Kukri Bayonet ??

Joined
Jun 2, 2006
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230
I always thought khuks were for choppin' and bayonets were fore pokin', but I guess I could have been wrong. :confused: Go to ebay and do a search on "kukri bayonet" and see the item that comes up. Is it for real? Is/was it a joke/gag item when it was made? :confused: Someone's bastardization/nightmare? Ain't never seen nuttin' like dat afore.

James
 
Its fake, modern mass production, angle grinders & welders etc. You can order them buy the thousand.

There come & go on ebay all the time. Thats just a $2 mk.3 blade welded onto a $1 reproduction brown bess socket.

The Victoreans made beetter fakes than that, at least they used old parts!

Thier were real kukri bayonets in Nepal & for the East India company 175 years ago.

But they dont look like that. But they were a workable design.

Spiral
 
Hmm, if you had a real khukuri bayonet, I imagine it would function almost like a glaive...
 
To use I think they would be rather like the old Yataghan bayonets the English,French & Germans used commonly in the 1850 to 1880 period.

Spiral
 
I also thought that bayonet is for poking, but kukri bayonet? Spiraltwista, pls elaborate further on how to use khukri as bayonet. Thanks in advance.
 
Ill dig out a picture for you tommorow of real ones, they were used to stab.

But incedently ww2 & earlier military kukris will stab as well as chop, they have lots of distal taper & points like needles when originaly made. it is recorded that in WW2 in Burma amongst some units it was commen to stab at the guts first then go for the decapitation blow to follow in hand to hand fighting.

Spiral
 
Heres a real one.

Nepal.jpg





Spiral
 
Thanks Spiral - the blade IMO looks like traditional Malay weapons such as Achehnese Rencong, Tumbuk lada or sewah. And yes, they are one hell of stabbers as well as disembowellers.
 
email sent on spiral bayonet

there is a rumour that the 2/24th carried them on their martinis at rourke's drift on the 22/23rd of january, 1879 & were the main reason that 150 men repulsed the attack of 4000 zulu's.
 
email sent on spiral bayonet

there is a rumour that the 2/24th carried them on their martinis at rourke's drift on the 22/23rd of january, 1879 & were the main reason that 150 men repulsed the attack of 4000 zulu's.


Sadley its not mine, :( it belongs to a bayonet collector. ;)

I have never seen evidence of anyone other than the Nepal army or East india Company {British.} gurkhas using them. All though i am sure some Indian state forces could have had them as well.

Spiral
 
email sent on spiral bayonet

there is a rumour that the 2/24th carried them on their martinis at rourke's drift on the 22/23rd of january, 1879 & were the main reason that 150 men repulsed the attack of 4000 zulu's.


2000-2400 .45 rounds a minute might have had something to do with it. :D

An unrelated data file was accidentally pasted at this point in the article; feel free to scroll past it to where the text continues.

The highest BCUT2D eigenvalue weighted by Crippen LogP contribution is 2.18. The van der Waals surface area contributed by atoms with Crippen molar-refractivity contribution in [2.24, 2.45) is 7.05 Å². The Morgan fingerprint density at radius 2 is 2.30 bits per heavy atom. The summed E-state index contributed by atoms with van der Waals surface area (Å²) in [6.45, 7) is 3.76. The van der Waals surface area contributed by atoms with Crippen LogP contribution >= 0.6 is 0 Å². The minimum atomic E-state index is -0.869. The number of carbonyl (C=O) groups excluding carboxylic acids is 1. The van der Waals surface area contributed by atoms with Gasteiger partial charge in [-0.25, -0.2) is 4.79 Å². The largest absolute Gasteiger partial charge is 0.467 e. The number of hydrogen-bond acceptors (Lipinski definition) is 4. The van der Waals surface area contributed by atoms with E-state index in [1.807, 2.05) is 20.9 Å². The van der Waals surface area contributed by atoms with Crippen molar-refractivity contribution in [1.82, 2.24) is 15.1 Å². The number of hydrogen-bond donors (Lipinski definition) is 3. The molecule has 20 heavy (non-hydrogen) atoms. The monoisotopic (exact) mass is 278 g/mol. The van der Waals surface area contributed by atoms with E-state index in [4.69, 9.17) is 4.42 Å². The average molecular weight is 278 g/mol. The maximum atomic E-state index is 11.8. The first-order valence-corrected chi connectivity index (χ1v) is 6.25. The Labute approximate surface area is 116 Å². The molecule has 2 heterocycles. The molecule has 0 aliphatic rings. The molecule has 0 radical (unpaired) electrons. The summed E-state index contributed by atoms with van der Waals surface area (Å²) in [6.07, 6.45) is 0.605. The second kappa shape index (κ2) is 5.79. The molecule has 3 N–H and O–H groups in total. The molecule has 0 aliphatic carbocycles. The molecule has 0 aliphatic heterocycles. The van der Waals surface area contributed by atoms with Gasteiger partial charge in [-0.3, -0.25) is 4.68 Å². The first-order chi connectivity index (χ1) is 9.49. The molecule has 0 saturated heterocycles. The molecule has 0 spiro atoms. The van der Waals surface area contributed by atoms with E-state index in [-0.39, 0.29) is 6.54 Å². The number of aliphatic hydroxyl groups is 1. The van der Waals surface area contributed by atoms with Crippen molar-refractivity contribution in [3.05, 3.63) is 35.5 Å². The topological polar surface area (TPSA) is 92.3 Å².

2000-2400 .45 rounds a minute might have had something to do with it. :D

considerably more than that & a couple of field pieces didn't help at isandlwhana just before that. of course bad tactics by his lordship there really lost the battle. also, it was a good example of the bean counters effect on a battle, while it was true that they did not issue screwdrivers to open the ammo boxes, it was also true that the boxes could easily be opened with a rifle butt and a bayonet. the bean counters making them requisition and sign for each round and turn in their used brass during the battle didn't help. and the relative thinness of the martini round casing caused jams after the rifle heated up & got a bit dirty, but the bean counters did save money on brass.
recent plots of spent brass on the battle field indicates the brits were too far forward and too spread out to support themselves & they were easily outflanked & wiped out while lord chelmsford ate his breakfast a few miles away with the rest of the troops, secure in the knowledge that no cowardly native rabble with spears could best his crack regiments.

it was a bit of a pyrric victory tho as the zulus lost 3000-4000 men against the british 1200 or so.

rourke's drift was a microcosm of future battles, the zulu king warned his brother to 1. do not cross the river into british territory which would lose them the moral high ground as the brits were the aggressors to start off. 2. do not attack fixed british positions as they'll massacre you before you get close enough to use your iklwa, which is basically what happened. most zulu's at rourkes drift were killed at over 300 yds. by accurate volley fire.

the zulus could just not support their losses, and no amount of courage could replace a soldier who had taken a life-time and a whole nations culture to train vs. british rifles & artillery that took at worst a few months to learn. eventually they were just out-resourced & couldn't kill brits fast enough. it would take the boers a few years later to do that. the brits would have lost that one if they hadn't invented concentration camps and started burning out boer villages and killing their women and children in the camps by not feeding them. not a high point in british history.
 
concentration camps . . . not a high point in british history.

See http://www.historyofcuba.com/gallery/gal10.htm. (Warning: not for the tender stomach.)

Spanish General Weyler gets pride of place for inventing "reconcentrados" in 1896. Others then used the approach of clearing an area of civilians, including the U.S. in the Philippines. Hard to match Weyler for, shall we say, "intensity" until we get to "modern" times.
 
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